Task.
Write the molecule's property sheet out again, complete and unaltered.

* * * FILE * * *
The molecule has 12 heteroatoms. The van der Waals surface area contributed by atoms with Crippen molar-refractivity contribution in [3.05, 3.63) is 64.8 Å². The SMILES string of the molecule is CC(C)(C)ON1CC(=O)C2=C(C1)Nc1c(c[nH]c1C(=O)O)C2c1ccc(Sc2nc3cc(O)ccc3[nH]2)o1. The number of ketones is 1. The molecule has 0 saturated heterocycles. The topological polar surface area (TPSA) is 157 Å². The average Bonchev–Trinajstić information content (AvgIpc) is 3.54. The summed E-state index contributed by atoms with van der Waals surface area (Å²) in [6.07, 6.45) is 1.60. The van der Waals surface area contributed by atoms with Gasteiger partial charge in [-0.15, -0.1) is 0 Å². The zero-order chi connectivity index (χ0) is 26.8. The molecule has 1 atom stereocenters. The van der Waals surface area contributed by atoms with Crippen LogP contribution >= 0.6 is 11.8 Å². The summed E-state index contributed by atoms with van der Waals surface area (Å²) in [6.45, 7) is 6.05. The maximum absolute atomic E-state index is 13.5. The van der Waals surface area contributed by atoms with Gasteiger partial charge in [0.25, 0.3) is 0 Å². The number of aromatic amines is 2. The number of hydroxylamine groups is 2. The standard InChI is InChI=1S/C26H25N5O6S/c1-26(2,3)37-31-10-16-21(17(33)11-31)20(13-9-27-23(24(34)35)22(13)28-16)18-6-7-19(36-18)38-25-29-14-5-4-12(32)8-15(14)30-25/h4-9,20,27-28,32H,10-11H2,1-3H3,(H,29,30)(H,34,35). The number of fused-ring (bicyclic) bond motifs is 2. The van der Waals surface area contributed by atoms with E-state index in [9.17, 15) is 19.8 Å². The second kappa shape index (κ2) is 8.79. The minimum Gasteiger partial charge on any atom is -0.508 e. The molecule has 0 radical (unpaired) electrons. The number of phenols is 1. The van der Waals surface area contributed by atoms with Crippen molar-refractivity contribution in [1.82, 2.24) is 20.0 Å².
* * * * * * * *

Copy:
The molecule has 12 heteroatoms. The van der Waals surface area contributed by atoms with Crippen molar-refractivity contribution in [3.05, 3.63) is 64.8 Å². The SMILES string of the molecule is CC(C)(C)ON1CC(=O)C2=C(C1)Nc1c(c[nH]c1C(=O)O)C2c1ccc(Sc2nc3cc(O)ccc3[nH]2)o1. The number of ketones is 1. The molecule has 0 saturated heterocycles. The topological polar surface area (TPSA) is 157 Å². The average Bonchev–Trinajstić information content (AvgIpc) is 3.54. The summed E-state index contributed by atoms with van der Waals surface area (Å²) in [6.07, 6.45) is 1.60. The van der Waals surface area contributed by atoms with Gasteiger partial charge in [-0.15, -0.1) is 0 Å². The zero-order chi connectivity index (χ0) is 26.8. The molecule has 1 atom stereocenters. The van der Waals surface area contributed by atoms with Crippen LogP contribution >= 0.6 is 11.8 Å². The summed E-state index contributed by atoms with van der Waals surface area (Å²) in [6.45, 7) is 6.05. The maximum absolute atomic E-state index is 13.5. The van der Waals surface area contributed by atoms with Gasteiger partial charge in [0.25, 0.3) is 0 Å². The number of aromatic amines is 2. The number of hydroxylamine groups is 2. The standard InChI is InChI=1S/C26H25N5O6S/c1-26(2,3)37-31-10-16-21(17(33)11-31)20(13-9-27-23(24(34)35)22(13)28-16)18-6-7-19(36-18)38-25-29-14-5-4-12(32)8-15(14)30-25/h4-9,20,27-28,32H,10-11H2,1-3H3,(H,29,30)(H,34,35). The number of fused-ring (bicyclic) bond motifs is 2. The van der Waals surface area contributed by atoms with E-state index in [9.17, 15) is 19.8 Å². The second kappa shape index (κ2) is 8.79. The minimum Gasteiger partial charge on any atom is -0.508 e. The molecule has 0 radical (unpaired) electrons. The number of phenols is 1. The van der Waals surface area contributed by atoms with Crippen molar-refractivity contribution in [1.82, 2.24) is 20.0 Å².